Apologies if this post offends anyone. That's not my aim. And I'm sure some will disagree with some of my points.  That's fine. I just want to find a way forward.
**Edit** Please see my next post

Wednesday, 22 February 2012

My UKBC prep and practise area

I haven't really blogged much about my UKBC prep. There was (and is) definitely a little trepidation about doing so, but ultimately I've decided to stick with what seems to work for me... being completely open about what I'm doing, the mistakes, the successes, and recording anything that might help me or others become a better barista.  Hopefully my blogging about it won't influence the views of any judges! I'm confident that they are professional enough not to take prep into account, and will just judge me on my performance on the day.

I have around 3 weeks before I compete at the Glasgow heats of the UK Barista Championships. In an ideal world my routine would have been slick by now. I have certainly done my best to be as prepared as possible... under the circumstances (more on those circumstances later!).  I have sought advice from previous competitors, had a fantastic workshop with Jon Skinner, read the rules many times, discussed some of the finer points with forum members, travelled from Scotland to London to attended an SCAE-UK event focusing on the San Remo and Mahlkoenig equipment, and have been working with a roaster since 15 Oct 2011 on the espresso we will be presenting in the competition. Paul and Eloise Travis from Hands On Coffee have been amazing. Their depth of knowledge is quite astounding for a micro-roastery. It has been a wonderful experience to bounce ideas off each other, and talk to someone who clearly has the same passion and desire to do things well as I do. I'm so honoured that they agreed to let me represent their products, and I'm determined to do my best to do justice to their efforts.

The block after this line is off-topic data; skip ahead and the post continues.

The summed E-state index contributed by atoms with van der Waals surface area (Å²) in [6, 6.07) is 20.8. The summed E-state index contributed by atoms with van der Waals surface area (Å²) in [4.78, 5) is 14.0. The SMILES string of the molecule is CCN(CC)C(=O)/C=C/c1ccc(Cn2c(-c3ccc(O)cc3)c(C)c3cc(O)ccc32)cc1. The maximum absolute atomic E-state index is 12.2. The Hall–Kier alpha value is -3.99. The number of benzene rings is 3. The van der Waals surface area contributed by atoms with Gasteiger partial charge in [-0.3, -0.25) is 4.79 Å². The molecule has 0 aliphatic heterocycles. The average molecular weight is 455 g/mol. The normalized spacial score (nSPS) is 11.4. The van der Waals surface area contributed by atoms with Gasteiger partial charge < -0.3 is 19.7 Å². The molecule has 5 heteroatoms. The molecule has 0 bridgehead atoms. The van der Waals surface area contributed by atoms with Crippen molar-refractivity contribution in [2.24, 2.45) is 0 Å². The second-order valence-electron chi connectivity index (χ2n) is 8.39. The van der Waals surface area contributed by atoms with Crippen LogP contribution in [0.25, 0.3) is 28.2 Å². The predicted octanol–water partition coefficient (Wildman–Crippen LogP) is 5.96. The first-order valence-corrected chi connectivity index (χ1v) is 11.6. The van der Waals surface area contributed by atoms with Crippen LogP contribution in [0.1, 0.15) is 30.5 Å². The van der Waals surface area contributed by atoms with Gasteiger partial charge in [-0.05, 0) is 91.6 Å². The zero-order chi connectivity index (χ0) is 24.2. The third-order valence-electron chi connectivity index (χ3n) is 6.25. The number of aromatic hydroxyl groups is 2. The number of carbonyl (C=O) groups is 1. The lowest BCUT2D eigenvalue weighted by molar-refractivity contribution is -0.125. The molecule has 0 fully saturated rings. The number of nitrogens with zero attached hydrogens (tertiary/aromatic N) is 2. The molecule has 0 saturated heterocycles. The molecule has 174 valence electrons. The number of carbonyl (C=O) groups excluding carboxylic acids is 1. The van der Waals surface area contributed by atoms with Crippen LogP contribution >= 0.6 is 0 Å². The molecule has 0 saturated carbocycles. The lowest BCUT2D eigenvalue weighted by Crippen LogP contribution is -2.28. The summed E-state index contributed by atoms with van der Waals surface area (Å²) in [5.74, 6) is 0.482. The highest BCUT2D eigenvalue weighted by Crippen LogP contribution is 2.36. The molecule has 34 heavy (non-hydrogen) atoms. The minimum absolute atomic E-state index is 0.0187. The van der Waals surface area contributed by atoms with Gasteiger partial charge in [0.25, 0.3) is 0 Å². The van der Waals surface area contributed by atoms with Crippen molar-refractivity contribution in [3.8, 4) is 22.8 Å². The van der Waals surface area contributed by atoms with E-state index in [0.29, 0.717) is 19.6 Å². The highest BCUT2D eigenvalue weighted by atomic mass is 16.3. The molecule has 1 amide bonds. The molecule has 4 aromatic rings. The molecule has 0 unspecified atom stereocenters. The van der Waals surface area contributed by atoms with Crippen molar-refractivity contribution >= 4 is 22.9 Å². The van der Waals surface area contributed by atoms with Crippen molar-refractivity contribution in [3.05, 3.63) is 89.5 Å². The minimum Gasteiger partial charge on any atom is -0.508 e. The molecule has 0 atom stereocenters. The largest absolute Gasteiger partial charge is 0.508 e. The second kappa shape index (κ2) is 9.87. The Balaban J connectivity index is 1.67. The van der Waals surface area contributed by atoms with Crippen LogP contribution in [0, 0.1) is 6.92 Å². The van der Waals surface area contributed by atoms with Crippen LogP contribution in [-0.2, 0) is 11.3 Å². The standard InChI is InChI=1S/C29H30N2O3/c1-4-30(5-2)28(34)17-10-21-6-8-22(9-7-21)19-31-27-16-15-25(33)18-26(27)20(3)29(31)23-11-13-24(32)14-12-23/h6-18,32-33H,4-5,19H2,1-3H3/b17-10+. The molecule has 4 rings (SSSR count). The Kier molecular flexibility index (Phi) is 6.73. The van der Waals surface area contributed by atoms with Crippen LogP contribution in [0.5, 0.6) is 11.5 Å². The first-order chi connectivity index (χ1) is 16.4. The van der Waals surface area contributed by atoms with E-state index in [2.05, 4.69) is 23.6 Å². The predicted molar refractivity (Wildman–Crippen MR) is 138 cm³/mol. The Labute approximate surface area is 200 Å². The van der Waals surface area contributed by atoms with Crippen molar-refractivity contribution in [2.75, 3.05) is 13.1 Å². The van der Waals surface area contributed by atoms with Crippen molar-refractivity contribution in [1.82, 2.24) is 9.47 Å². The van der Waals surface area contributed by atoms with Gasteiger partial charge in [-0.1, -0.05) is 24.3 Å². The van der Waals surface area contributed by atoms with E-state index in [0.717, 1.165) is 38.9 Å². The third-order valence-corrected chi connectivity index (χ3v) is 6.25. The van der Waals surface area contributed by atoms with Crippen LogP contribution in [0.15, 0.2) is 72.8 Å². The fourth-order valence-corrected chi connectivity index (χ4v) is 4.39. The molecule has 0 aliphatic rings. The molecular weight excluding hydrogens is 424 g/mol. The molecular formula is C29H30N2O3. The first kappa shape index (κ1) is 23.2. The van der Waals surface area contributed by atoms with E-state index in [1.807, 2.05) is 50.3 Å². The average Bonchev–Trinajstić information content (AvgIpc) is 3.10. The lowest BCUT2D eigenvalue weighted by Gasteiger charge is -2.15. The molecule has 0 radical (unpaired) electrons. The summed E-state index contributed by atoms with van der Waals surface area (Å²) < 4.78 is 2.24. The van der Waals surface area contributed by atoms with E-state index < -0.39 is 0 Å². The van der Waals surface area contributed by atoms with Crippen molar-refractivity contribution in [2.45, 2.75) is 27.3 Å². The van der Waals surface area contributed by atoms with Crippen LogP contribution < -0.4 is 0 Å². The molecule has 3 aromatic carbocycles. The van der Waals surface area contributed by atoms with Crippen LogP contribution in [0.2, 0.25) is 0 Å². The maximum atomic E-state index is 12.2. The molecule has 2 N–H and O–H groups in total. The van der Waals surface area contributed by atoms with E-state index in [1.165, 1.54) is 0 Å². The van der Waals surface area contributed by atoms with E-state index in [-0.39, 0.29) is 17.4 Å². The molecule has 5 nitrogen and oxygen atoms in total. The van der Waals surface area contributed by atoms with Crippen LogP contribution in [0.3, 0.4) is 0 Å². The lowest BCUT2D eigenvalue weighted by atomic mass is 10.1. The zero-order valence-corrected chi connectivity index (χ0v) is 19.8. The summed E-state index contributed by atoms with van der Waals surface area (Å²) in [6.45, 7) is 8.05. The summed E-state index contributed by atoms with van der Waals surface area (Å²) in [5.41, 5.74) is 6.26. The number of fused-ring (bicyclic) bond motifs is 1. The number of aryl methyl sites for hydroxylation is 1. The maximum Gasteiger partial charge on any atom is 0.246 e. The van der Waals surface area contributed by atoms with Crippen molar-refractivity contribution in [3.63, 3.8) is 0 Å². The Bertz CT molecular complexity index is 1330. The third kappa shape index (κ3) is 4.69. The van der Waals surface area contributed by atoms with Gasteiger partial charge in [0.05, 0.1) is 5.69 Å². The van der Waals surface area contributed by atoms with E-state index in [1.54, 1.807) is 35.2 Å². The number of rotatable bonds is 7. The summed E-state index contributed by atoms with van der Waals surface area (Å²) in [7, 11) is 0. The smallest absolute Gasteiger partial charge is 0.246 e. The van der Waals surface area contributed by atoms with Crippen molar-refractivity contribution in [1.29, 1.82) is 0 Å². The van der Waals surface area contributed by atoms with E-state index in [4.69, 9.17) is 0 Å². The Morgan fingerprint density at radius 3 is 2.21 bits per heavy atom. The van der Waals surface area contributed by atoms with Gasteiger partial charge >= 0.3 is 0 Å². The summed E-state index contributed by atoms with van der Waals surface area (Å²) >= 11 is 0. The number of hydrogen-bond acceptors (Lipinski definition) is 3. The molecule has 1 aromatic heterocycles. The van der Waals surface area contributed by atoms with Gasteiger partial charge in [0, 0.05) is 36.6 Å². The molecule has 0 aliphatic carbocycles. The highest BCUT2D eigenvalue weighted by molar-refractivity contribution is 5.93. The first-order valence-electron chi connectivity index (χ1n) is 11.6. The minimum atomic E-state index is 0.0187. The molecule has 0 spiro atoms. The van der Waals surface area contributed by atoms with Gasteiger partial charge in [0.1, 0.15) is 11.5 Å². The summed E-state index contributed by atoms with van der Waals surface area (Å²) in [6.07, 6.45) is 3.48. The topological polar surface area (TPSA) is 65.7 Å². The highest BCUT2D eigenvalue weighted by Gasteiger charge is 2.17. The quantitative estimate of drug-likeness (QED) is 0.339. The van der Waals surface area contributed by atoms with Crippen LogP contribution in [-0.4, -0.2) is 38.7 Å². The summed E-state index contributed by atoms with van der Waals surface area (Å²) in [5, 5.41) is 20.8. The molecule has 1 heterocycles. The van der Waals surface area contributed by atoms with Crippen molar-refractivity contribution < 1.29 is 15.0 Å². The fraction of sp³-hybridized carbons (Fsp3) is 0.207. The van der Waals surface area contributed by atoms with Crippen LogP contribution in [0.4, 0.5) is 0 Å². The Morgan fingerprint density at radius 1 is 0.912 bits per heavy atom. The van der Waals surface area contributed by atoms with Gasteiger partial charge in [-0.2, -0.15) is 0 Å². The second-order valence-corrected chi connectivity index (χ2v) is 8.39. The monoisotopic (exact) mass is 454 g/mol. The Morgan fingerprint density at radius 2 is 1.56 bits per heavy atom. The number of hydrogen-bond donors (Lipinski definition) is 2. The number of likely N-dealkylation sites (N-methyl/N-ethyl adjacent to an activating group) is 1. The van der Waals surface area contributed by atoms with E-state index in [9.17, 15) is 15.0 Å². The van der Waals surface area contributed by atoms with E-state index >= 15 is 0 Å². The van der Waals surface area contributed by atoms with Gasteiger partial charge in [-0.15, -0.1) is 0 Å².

Back In The Day! Late 2010.

I consider myself a working professional barista. I have worked at a handful of places in and around Scotland, and now own my own cafe business, which is currently in its mid-startup stages. If you have ever taken the huge risk of making a complete change of career, selling your home, and moving to a remote part of a different country to set up a new life for yourself and your family, you'll know exactly how important it is that you get it right, and do it professionally.

However, there are logistical issues that go along with the mammoth life change we've undertaken. One of the main challenges, as someone trying to balance setting up a business with building up hands-on machine-time, has been a lack of regular access to a commercial espresso machine... a fairly basic need in this competition!  To overcome this I've supplemented my time on commercial machines with time on a single group domestic Gaggia Classic (1).  It has worked to a degree, but there are severe limitations as a competitor.